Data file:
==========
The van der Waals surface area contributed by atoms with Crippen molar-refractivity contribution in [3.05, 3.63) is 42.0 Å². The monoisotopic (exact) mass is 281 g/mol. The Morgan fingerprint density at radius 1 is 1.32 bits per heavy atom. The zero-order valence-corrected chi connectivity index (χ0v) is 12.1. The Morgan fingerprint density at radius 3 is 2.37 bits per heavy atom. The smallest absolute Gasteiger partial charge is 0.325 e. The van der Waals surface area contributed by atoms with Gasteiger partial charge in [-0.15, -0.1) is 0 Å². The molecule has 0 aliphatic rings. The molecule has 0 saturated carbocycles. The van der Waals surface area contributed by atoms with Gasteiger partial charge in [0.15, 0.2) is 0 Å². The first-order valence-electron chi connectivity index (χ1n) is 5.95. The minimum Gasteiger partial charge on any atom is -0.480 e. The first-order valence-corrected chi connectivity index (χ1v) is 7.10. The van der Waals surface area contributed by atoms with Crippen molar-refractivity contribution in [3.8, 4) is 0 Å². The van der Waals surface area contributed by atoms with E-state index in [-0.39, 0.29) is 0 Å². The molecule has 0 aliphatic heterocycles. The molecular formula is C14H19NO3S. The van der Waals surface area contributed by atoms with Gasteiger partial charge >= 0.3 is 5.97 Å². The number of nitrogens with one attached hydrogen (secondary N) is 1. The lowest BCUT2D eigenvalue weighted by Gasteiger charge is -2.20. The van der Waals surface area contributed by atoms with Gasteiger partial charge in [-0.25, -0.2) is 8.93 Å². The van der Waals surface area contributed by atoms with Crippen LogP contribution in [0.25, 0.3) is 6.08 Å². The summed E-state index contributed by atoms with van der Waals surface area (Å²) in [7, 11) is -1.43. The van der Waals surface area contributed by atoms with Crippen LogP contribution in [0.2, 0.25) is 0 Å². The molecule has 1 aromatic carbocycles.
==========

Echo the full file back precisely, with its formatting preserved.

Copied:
The van der Waals surface area contributed by atoms with Crippen molar-refractivity contribution in [3.05, 3.63) is 42.0 Å². The monoisotopic (exact) mass is 281 g/mol. The Morgan fingerprint density at radius 1 is 1.32 bits per heavy atom. The zero-order valence-corrected chi connectivity index (χ0v) is 12.1. The Morgan fingerprint density at radius 3 is 2.37 bits per heavy atom. The smallest absolute Gasteiger partial charge is 0.325 e. The van der Waals surface area contributed by atoms with Gasteiger partial charge in [-0.15, -0.1) is 0 Å². The molecule has 0 aliphatic rings. The molecule has 0 saturated carbocycles. The van der Waals surface area contributed by atoms with Gasteiger partial charge in [0.15, 0.2) is 0 Å². The first-order valence-electron chi connectivity index (χ1n) is 5.95. The minimum Gasteiger partial charge on any atom is -0.480 e. The first-order valence-corrected chi connectivity index (χ1v) is 7.10. The van der Waals surface area contributed by atoms with Crippen molar-refractivity contribution in [3.8, 4) is 0 Å². The van der Waals surface area contributed by atoms with E-state index in [-0.39, 0.29) is 0 Å². The molecule has 0 aliphatic heterocycles. The molecular formula is C14H19NO3S. The van der Waals surface area contributed by atoms with Gasteiger partial charge >= 0.3 is 5.97 Å². The number of nitrogens with one attached hydrogen (secondary N) is 1. The lowest BCUT2D eigenvalue weighted by Gasteiger charge is -2.20. The van der Waals surface area contributed by atoms with Gasteiger partial charge in [-0.25, -0.2) is 8.93 Å². The van der Waals surface area contributed by atoms with Crippen LogP contribution in [0.25, 0.3) is 6.08 Å². The summed E-state index contributed by atoms with van der Waals surface area (Å²) in [7, 11) is -1.43. The van der Waals surface area contributed by atoms with Crippen LogP contribution in [0.2, 0.25) is 0 Å². The molecule has 1 aromatic carbocycles.